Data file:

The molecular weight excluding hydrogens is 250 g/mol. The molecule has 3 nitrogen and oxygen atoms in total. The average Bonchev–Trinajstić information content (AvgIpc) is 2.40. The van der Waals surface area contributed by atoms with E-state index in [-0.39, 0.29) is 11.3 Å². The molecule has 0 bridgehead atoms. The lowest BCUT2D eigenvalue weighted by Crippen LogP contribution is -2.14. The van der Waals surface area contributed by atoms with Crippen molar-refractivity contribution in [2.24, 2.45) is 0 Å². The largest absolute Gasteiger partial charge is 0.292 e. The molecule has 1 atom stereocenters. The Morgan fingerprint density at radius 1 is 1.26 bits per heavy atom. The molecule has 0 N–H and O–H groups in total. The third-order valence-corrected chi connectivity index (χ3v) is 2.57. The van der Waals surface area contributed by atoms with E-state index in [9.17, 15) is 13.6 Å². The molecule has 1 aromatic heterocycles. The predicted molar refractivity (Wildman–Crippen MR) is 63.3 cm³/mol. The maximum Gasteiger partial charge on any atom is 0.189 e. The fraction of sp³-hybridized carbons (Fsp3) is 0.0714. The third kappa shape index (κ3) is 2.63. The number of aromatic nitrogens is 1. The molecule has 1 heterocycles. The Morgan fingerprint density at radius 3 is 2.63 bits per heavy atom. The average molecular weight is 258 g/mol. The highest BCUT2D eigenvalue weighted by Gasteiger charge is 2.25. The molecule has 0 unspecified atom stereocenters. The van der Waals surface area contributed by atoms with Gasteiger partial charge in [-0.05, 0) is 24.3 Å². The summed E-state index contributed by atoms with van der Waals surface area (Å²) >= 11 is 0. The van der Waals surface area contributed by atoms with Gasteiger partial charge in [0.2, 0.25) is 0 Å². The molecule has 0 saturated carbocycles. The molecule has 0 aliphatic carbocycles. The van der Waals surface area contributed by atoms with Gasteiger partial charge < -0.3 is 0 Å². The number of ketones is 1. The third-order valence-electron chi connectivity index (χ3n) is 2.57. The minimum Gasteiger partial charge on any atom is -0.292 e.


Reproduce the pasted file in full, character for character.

The molecular weight excluding hydrogens is 250 g/mol. The molecule has 3 nitrogen and oxygen atoms in total. The average Bonchev–Trinajstić information content (AvgIpc) is 2.40. The van der Waals surface area contributed by atoms with E-state index in [-0.39, 0.29) is 11.3 Å². The molecule has 0 bridgehead atoms. The lowest BCUT2D eigenvalue weighted by Crippen LogP contribution is -2.14. The van der Waals surface area contributed by atoms with Crippen molar-refractivity contribution in [2.24, 2.45) is 0 Å². The largest absolute Gasteiger partial charge is 0.292 e. The molecule has 1 atom stereocenters. The Morgan fingerprint density at radius 1 is 1.26 bits per heavy atom. The molecule has 0 N–H and O–H groups in total. The third-order valence-corrected chi connectivity index (χ3v) is 2.57. The van der Waals surface area contributed by atoms with E-state index in [9.17, 15) is 13.6 Å². The molecule has 1 aromatic heterocycles. The predicted molar refractivity (Wildman–Crippen MR) is 63.3 cm³/mol. The maximum Gasteiger partial charge on any atom is 0.189 e. The fraction of sp³-hybridized carbons (Fsp3) is 0.0714. The third kappa shape index (κ3) is 2.63. The number of aromatic nitrogens is 1. The molecule has 1 heterocycles. The Morgan fingerprint density at radius 3 is 2.63 bits per heavy atom. The average molecular weight is 258 g/mol. The highest BCUT2D eigenvalue weighted by Gasteiger charge is 2.25. The molecule has 0 unspecified atom stereocenters. The van der Waals surface area contributed by atoms with Gasteiger partial charge in [-0.05, 0) is 24.3 Å². The summed E-state index contributed by atoms with van der Waals surface area (Å²) >= 11 is 0. The van der Waals surface area contributed by atoms with Gasteiger partial charge in [0.2, 0.25) is 0 Å². The molecule has 0 saturated carbocycles. The molecule has 0 aliphatic carbocycles. The van der Waals surface area contributed by atoms with Gasteiger partial charge < -0.3 is 0 Å². The number of ketones is 1. The third-order valence-electron chi connectivity index (χ3n) is 2.57. The minimum Gasteiger partial charge on any atom is -0.292 e.